In a few weeks Maggy and I will have been married for 27 years. I’m more blessed than I deserve. Ours is not a perfect marriage because those do not exist. But I love being married to Maggy and I think I’ve learned a little about being a husband over the years. There are a thousand books on marriage written by experts. I can’t replace those with a blog post, but I can offer some words of experience to those who are about to be married, those who are newly married, and those who are struggling in their marriage.
1. The first year is really hard. The ‘in-love’ experience of dating and the romance of outings together with someone new is a beautiful experience. That’s not going to be the daily experience of married life. You thought you knew this person you married, and you’re figuring out that you didn’t. Finding out who they are in the unguarded moments of daily can be hard. Tough it out – it’s worth the struggle.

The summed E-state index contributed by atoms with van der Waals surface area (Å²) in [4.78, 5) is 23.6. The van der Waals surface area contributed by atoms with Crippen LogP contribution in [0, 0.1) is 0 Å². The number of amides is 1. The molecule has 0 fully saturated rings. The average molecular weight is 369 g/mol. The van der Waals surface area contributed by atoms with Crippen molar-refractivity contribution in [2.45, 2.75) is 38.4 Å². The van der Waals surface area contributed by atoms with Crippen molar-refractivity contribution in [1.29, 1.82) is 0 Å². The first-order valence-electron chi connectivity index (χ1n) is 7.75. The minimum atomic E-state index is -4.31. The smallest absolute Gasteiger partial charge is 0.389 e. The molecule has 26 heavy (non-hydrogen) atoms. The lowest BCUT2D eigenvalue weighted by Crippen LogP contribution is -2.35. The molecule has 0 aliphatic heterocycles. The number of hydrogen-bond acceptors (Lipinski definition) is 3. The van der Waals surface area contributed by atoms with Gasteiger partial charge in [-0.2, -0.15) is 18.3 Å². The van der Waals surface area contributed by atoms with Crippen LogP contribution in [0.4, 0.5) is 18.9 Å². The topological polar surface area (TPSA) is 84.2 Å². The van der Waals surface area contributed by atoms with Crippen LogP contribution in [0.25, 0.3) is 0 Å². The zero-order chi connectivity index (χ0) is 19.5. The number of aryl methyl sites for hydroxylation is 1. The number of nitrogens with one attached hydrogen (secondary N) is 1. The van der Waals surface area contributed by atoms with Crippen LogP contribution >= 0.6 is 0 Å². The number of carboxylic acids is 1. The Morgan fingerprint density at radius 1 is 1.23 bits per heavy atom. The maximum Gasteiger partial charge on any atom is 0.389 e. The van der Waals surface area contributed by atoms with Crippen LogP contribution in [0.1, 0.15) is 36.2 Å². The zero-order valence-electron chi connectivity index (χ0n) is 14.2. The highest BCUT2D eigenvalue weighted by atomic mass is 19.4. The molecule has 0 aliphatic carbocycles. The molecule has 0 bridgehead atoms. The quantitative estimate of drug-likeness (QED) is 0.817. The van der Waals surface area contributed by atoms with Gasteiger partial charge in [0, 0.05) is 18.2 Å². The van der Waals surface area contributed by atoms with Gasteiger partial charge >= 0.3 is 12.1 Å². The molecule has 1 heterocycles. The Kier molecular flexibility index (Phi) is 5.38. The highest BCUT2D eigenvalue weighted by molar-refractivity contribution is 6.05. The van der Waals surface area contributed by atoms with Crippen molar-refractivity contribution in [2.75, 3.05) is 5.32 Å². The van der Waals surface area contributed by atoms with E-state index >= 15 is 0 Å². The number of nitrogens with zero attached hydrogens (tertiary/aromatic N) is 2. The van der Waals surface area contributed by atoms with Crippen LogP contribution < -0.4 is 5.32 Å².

2. Rescue yourself from your own Great Expectations. Especially young people have grandiose ideals about what married life is going to be like. These usually do not involve self-improvement! They are focused on how great the other person is going to be at being your mate. We tend to extend a lot more grace to ourselves than our significant other. Turn that around. Expect great things from yourself, and give grace and room to grow to your spouse.
3. Get your money stuff straight. It took Maggy a few months to get my bank account straight after we married. I managed to skid along without balancing my account. I put money in, I took money out. Most of the time there really was money there when I thought there was. That worked for me, but not for her. Early on I relinquished financial management to her – a great decision for both of us. But whatever your arrangement is, agree to it and stick to it. Nothing can divide a marriage like money troubles.